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J Sci Med Sport. 2002 Sep;5(3):244-52.

Fundamental movement skills--how do primary school children perform? The 'Move it Groove it' program in rural Australia.

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  • 1Health Promotion Unit, Northern Rivers Area Health Service, NSW, Australia.

Abstract

Child Fundamental Movement Skills (FMS) underpin active lifestyles yet little is known of their distribution and mastery. 'Move it Groove it' project rated proficiency of primary school children (n = 1045, 18 schools) in skills of balance, throw, catch, sprint, hop, kick, side gallop and jump. Rating categories were 'mastery', 'near mastery' or 'poor' (ie mastered all, all but one, or less of the five to six components of an FMS). Less than half of all child tests were rated at mastery (21.3%) or near mastery (25.7%) level. In grade three, 75.4% of children achieved mastery or near mastery (MNM) in static balance but less than half did so for any other FMS. In grade four, 59.0% achieved MNM in the side gallop and 56.0% in the catch but less than half did so for any other FMS. Although the highest percent mastery for both genders was for the balance, the skills best performed thereafter by boys (throw and kick) rated poorest for girls. Conversely the hop and side gallop which rated, after balance, as the skills best mastered by girls, were among the more poorly performed skills for boys. The low prevalence of FMS mastery found in this survey suggests that there may be great potential to improve fundamental movement skills of primary aged children in many parts of rural Australia. Even if the aim were for children to achieve near mastery levels, the improvement could be substantial in every skill category. Where appropriate, gender differences in mastery might easily be addressed by tailored physical education programs and modification of social and physical environments.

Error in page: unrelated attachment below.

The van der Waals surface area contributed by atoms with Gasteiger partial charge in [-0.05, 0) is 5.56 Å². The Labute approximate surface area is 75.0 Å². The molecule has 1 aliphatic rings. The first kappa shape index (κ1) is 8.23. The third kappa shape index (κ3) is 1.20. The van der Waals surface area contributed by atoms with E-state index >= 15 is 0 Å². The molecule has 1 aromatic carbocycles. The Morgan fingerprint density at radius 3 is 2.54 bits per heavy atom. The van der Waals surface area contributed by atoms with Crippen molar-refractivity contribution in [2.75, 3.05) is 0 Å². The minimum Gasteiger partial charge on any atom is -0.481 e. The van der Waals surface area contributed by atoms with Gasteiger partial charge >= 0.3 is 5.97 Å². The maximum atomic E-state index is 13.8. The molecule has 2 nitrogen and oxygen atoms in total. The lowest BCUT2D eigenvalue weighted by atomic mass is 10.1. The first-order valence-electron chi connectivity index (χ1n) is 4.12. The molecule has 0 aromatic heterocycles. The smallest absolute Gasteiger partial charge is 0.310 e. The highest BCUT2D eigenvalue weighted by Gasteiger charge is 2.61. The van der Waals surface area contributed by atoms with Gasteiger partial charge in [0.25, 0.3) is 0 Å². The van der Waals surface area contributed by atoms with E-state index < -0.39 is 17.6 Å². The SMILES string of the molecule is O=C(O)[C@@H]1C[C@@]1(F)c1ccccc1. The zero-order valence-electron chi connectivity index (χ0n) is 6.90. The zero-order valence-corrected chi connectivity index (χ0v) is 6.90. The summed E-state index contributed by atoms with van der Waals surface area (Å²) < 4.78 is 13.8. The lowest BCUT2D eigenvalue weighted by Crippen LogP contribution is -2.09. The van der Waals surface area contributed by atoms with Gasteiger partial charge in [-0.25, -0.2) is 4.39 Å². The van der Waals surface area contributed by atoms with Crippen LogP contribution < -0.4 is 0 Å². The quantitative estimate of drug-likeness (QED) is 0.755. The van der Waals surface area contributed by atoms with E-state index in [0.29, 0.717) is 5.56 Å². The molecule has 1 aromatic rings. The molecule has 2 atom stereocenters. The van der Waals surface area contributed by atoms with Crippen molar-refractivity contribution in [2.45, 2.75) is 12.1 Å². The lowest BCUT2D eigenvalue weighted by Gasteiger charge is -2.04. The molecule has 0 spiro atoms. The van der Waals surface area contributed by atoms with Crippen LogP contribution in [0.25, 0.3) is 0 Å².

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PMID:
12413042
[PubMed - indexed for MEDLINE]
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